We crossed the footbridge and turned right, heading toward the Davidson River Campground. We turned around when we got there and retraced our steps to the footbridge where the sign on the left side of the bridge clearly indicated the Art Loeb Trail. We had overlooked this in a flurry of talking and in the haste to warm our bodies in the chilling air. The wide, compact trail by the river led to a small wooden footbridge and a junction where the Art Loeb Trail begins its ascent of the ridge. We snapped a couple photos here. This felt like the start of our adventure.

As we climbed the ridge I never once begrudged my load. It was cold and I knew that I’d rather carry a bit of extra weight than suffer the misery of feeling frozen. I replayed in my head my familiarity with backpacking in the cold. I’ve hiked in the cold and snow throughout the Southern Appalachians, in Utah, on the PCT, and in British Columbia. As long as I’m prepared with adequate gear, I know temporary bouts of discomfort in the cold will be rewarded with spectacular views, the feeling of freedom, the spaciousness of breathing deeply in this world, and the physical and psychological “reset button” I compress when I just carry myself and what I need with me. I escape a fast-paced world to move quietly, under my own effort.

I replayed in my head important details for survival in cold temperatures. Drink plenty of water. It improves your circulation and helps you feel warmer. Remove layers as you warm up so you don’t soak all your clothes with sweat because as it evaporates you will be cold. If you’re cold in your sleeping bag at night, try eating something or doing some sit-ups to warm your insulated space by burning calories (your own or the food you consume). I recalled the symptoms of hypothermia, as much as I could remember, from my own experience (I think I’ve experienced mild hypothermia before), from stories I’ve heard from others, and from my Wilderness First Aid training of last year.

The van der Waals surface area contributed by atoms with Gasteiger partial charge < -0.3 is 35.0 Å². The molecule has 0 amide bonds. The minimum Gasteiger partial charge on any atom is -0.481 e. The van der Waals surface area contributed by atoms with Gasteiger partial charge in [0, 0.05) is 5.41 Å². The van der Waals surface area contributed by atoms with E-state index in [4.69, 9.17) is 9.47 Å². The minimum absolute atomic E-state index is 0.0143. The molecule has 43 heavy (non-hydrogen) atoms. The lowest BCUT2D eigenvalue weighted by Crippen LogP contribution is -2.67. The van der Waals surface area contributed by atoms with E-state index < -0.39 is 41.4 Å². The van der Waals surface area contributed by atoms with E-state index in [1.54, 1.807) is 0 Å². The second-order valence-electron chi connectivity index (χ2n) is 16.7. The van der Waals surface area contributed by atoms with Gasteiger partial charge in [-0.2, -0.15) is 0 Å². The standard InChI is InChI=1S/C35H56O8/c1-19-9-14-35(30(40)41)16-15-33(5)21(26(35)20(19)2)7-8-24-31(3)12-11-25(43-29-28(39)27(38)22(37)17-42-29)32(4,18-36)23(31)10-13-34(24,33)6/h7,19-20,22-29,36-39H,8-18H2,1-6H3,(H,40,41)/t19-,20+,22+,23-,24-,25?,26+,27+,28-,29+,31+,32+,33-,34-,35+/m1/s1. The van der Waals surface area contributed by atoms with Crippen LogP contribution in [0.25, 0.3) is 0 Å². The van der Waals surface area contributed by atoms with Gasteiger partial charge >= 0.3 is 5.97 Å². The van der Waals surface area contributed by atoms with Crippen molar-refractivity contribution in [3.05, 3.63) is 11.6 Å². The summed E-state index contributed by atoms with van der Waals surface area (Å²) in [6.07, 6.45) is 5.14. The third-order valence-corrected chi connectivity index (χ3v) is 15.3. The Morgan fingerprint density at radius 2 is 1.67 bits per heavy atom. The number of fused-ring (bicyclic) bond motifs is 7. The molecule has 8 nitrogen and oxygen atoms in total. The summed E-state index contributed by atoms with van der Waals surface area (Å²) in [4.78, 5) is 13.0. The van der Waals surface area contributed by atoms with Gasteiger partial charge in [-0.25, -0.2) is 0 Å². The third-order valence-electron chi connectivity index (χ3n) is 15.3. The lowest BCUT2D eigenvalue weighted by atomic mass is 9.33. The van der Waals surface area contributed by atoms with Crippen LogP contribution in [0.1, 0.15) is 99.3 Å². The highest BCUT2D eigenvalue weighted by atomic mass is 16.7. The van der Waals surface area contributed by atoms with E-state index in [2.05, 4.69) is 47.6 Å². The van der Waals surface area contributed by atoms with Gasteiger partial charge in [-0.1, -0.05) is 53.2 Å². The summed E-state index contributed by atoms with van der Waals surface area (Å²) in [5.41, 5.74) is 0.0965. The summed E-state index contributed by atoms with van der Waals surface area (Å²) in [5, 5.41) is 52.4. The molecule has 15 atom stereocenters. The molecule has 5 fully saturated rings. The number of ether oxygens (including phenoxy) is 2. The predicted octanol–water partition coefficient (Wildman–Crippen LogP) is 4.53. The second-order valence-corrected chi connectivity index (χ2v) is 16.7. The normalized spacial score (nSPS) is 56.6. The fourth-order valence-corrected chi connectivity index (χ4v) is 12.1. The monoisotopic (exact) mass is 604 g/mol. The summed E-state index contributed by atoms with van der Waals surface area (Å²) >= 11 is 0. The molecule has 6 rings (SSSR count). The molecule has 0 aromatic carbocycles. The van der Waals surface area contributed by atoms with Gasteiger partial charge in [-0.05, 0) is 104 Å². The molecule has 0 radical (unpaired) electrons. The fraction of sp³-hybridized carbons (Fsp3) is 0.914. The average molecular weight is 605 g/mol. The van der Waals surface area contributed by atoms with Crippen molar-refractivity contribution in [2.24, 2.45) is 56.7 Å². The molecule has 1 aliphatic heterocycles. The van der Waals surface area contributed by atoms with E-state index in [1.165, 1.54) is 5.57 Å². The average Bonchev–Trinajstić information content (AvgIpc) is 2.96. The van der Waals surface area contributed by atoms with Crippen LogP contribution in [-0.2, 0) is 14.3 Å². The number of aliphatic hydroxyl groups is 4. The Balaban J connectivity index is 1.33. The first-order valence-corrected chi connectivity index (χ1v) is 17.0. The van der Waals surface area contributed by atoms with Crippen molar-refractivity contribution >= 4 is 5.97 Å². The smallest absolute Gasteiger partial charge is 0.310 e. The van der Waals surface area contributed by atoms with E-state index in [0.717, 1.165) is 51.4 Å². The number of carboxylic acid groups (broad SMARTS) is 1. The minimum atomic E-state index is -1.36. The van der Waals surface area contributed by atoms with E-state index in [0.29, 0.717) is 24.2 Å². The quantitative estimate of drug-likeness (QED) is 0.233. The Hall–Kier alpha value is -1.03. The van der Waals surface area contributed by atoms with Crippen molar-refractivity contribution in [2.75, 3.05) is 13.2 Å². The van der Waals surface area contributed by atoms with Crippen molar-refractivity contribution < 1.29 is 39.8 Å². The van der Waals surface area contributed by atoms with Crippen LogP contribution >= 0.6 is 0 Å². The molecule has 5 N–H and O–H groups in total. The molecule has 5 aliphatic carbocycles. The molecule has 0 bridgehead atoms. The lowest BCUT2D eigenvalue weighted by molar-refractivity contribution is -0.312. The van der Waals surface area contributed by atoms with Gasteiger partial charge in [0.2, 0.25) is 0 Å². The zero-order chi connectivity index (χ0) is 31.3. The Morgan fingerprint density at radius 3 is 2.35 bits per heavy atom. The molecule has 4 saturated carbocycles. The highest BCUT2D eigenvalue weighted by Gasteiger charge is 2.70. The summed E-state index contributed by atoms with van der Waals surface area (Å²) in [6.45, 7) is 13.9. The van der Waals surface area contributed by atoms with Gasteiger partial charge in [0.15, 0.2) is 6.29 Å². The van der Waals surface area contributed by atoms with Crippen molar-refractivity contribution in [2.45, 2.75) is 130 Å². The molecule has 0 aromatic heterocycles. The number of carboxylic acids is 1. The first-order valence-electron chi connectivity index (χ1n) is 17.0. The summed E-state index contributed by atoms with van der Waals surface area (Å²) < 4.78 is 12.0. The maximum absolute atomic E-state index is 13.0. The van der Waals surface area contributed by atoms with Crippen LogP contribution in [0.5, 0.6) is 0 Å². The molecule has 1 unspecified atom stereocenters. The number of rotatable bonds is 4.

Getting out to explore new places is fun. Sometimes it gets easy to become complacent with where we hike because logistics are easier the more familiar we are with it (for me, returning to hike on the A.T. is always easy logistically). New places mean new or adjusted expectations; trails may not be as ardently maintained, signed or blazed as I’m accustomed. Water source reliability can be hard to assure. Extreme weather conditions, especially when they arrive suddenly, also create a sense of the heightened awareness to their potential dangers. With all the unknown elements of any adventure, I sometimes have to remind myself that I have the skills, knowledge and experience to excel and enjoy the experience ahead of me. That’s what this little video is about – trusting myself in the experience and welcoming the cold. It is as much a journal entry for me (since I forgot my to pack my journal in my thorough efforts to pack for every other cold-weather necessity) as it is a contemplation to share with you.